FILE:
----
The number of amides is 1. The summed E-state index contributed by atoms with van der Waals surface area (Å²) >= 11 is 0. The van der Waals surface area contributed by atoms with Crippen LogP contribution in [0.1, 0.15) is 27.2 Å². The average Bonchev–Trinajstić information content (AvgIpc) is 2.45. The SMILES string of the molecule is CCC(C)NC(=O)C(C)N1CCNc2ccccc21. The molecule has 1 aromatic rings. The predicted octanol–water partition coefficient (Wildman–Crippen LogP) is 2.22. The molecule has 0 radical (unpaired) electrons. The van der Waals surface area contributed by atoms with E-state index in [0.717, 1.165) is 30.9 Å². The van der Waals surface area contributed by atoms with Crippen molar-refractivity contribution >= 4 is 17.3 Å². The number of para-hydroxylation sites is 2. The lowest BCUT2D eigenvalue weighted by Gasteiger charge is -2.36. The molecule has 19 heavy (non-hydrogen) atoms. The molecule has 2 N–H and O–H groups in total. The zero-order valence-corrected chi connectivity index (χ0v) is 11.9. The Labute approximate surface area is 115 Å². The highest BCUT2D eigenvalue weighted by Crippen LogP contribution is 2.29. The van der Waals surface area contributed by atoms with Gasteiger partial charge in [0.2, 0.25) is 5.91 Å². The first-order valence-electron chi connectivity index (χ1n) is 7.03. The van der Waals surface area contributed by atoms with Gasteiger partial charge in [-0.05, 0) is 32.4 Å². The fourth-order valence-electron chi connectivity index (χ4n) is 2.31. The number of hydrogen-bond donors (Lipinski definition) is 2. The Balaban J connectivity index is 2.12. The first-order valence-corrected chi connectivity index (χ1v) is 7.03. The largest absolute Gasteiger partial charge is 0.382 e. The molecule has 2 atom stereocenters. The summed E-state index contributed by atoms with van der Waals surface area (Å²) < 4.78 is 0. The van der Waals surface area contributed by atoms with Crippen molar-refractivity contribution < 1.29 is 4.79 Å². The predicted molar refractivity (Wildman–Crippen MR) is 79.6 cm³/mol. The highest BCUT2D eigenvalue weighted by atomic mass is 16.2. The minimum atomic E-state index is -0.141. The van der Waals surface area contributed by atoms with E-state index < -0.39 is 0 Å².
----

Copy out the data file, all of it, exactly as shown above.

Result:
The number of amides is 1. The summed E-state index contributed by atoms with van der Waals surface area (Å²) >= 11 is 0. The van der Waals surface area contributed by atoms with Crippen LogP contribution in [0.1, 0.15) is 27.2 Å². The average Bonchev–Trinajstić information content (AvgIpc) is 2.45. The SMILES string of the molecule is CCC(C)NC(=O)C(C)N1CCNc2ccccc21. The molecule has 1 aromatic rings. The predicted octanol–water partition coefficient (Wildman–Crippen LogP) is 2.22. The molecule has 0 radical (unpaired) electrons. The van der Waals surface area contributed by atoms with E-state index in [0.717, 1.165) is 30.9 Å². The van der Waals surface area contributed by atoms with Crippen molar-refractivity contribution >= 4 is 17.3 Å². The number of para-hydroxylation sites is 2. The lowest BCUT2D eigenvalue weighted by Gasteiger charge is -2.36. The molecule has 19 heavy (non-hydrogen) atoms. The molecule has 2 N–H and O–H groups in total. The zero-order valence-corrected chi connectivity index (χ0v) is 11.9. The Labute approximate surface area is 115 Å². The highest BCUT2D eigenvalue weighted by Crippen LogP contribution is 2.29. The van der Waals surface area contributed by atoms with Gasteiger partial charge in [0.2, 0.25) is 5.91 Å². The first-order valence-electron chi connectivity index (χ1n) is 7.03. The van der Waals surface area contributed by atoms with Gasteiger partial charge in [-0.05, 0) is 32.4 Å². The fourth-order valence-electron chi connectivity index (χ4n) is 2.31. The number of hydrogen-bond donors (Lipinski definition) is 2. The Balaban J connectivity index is 2.12. The first-order valence-corrected chi connectivity index (χ1v) is 7.03. The largest absolute Gasteiger partial charge is 0.382 e. The molecule has 2 atom stereocenters. The summed E-state index contributed by atoms with van der Waals surface area (Å²) < 4.78 is 0. The van der Waals surface area contributed by atoms with Crippen molar-refractivity contribution < 1.29 is 4.79 Å². The predicted molar refractivity (Wildman–Crippen MR) is 79.6 cm³/mol. The highest BCUT2D eigenvalue weighted by atomic mass is 16.2. The minimum atomic E-state index is -0.141. The van der Waals surface area contributed by atoms with E-state index < -0.39 is 0 Å².